[issue13997] Add open_ascii() builtin
report at bugs.python.org
Sun Feb 12 06:55:42 CET 2012
Nick Coghlan <ncoghlan at gmail.com> added the comment:
Pondering it further (and reading subsequent comments here and in the thread), I agree an open_ascii() builtin would be a step backwards, not forwards.
So, morphing this issue into a documentation one to work out:
- the bare minimum we think Python 3 users should be learning about Unicode
- deciding where to document that (with a reference to the Unicode HOWTO for anyone that wants to know more)
Some ideas specifically in the context of text files (for readers already familiar with the basic concept of text encodings):
1. The world is moving towards standardising on UTF-8 as the binary encoding used to store text files. However, we're a long way from living in that world right now. Other encodings (many, but far from all, ASCII compatible) will be encountered quite often, either as the default encoding on a particular platform, or as the encoding of a particular text file. Dealing with these correctly requires additional work.
2. To maximise the chance of correct local interoperability, Python 3's default choice of encoding is actually taken from the underlying platform rather than being forced to UTF-8. While it is becoming more and more common for platforms to set their preferred encoding to UTF-8, this is not yet universal (notably, Windows still does not use UTF-8 as the default encoding for text files in order to preserve compatibility with various Unicode-unaware legacy applications).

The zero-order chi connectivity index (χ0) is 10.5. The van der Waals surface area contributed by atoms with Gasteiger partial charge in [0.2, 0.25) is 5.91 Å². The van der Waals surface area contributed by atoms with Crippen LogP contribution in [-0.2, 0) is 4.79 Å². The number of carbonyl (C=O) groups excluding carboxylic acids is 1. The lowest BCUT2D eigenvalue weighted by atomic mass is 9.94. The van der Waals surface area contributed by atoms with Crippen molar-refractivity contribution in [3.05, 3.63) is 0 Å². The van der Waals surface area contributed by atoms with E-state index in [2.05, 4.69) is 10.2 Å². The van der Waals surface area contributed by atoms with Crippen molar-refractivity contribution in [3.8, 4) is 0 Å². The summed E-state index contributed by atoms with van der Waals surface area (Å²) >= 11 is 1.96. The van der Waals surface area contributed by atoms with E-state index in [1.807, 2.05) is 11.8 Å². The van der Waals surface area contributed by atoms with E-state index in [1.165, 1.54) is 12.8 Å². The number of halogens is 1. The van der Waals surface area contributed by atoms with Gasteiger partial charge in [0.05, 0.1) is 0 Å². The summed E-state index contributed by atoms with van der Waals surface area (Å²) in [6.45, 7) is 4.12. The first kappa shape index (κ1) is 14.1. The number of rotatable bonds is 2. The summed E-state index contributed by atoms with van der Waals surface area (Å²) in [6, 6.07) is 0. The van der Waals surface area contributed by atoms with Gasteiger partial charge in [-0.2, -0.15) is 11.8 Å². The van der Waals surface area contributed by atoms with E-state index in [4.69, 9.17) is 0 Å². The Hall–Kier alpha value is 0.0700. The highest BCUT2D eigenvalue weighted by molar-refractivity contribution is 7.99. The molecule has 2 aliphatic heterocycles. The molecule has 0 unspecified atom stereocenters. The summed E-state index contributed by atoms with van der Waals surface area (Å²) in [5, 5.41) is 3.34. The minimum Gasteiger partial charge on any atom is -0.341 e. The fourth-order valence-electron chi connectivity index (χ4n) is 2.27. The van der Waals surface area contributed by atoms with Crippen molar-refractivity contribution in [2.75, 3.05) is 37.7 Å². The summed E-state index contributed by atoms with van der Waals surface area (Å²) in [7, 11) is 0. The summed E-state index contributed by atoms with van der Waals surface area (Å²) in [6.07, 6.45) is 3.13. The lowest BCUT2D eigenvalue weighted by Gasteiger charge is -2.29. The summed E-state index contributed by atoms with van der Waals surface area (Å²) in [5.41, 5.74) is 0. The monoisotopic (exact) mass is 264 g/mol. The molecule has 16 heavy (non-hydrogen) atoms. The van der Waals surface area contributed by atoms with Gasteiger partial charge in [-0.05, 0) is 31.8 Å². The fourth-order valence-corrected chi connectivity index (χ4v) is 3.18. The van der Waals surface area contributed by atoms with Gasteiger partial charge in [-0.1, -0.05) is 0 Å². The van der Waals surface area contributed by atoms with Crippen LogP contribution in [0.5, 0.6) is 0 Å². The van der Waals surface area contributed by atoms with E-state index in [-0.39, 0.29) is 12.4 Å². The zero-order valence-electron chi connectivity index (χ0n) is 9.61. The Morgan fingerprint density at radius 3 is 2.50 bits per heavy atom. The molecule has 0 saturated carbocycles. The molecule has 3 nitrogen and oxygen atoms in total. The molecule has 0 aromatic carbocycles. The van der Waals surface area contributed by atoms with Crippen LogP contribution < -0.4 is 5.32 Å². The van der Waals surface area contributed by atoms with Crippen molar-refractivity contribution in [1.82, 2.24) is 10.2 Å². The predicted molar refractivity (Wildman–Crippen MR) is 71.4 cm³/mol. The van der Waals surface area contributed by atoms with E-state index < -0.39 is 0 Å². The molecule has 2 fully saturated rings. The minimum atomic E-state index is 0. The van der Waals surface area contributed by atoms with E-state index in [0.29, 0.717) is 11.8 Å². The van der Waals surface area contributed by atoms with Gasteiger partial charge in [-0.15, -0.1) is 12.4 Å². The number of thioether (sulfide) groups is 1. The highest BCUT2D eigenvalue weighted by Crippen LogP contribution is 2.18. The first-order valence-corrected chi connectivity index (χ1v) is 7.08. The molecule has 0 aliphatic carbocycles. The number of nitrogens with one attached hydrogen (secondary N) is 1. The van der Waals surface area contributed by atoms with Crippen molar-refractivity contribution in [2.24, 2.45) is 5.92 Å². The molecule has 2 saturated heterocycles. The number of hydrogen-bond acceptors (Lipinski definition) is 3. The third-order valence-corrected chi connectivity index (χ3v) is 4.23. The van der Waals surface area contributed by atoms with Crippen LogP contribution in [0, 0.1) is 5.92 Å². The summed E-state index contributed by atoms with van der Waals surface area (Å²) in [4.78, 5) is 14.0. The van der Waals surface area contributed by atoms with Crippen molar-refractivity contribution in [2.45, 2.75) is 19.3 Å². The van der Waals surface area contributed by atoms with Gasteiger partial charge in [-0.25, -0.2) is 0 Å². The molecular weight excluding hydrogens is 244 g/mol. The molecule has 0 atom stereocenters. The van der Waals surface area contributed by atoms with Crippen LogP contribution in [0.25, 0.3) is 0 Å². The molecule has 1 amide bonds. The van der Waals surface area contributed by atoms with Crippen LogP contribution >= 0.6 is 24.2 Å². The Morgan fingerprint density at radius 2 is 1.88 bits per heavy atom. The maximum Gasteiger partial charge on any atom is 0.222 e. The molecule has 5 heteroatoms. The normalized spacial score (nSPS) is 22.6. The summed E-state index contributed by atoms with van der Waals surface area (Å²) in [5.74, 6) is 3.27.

To handle this correctly in cross-platform applications and libraries, it is often necessary to explicitly pass "encoding='utf-8'" when opening a UTF-8 encoded text file.
The default encoding on a given platform can be checked by running "import locale; locale.getpreferredencoding()" at the interactive prompt.
3. Currently, it is still fairly common to encounter text files that are known to be stored in an ASCII-compatible text encoding without knowing precisely *which* encoding is used. The Python 2 text model allowed such files to be processed naively simply by assuming they were in an ASCII-compatible encoding and passing any non-ASCII characters faithfully through to the result. This permissive behaviour can be requested explicitly in Python 3 by passing "encoding='ascii'" and "errors='surrogateescape'" when opening a text file.
This approach parallels the behaviour of Python 2 and works correctly so long as it is fed data solely in ASCII compatible encodings (such as UTF-8 and latin-1). Behaviour when fed data that uses other encodings is unpredictable - common symptoms include Unicode encoding and decoding errors at unexpected points in a program, as well as silent corruption of the output text.
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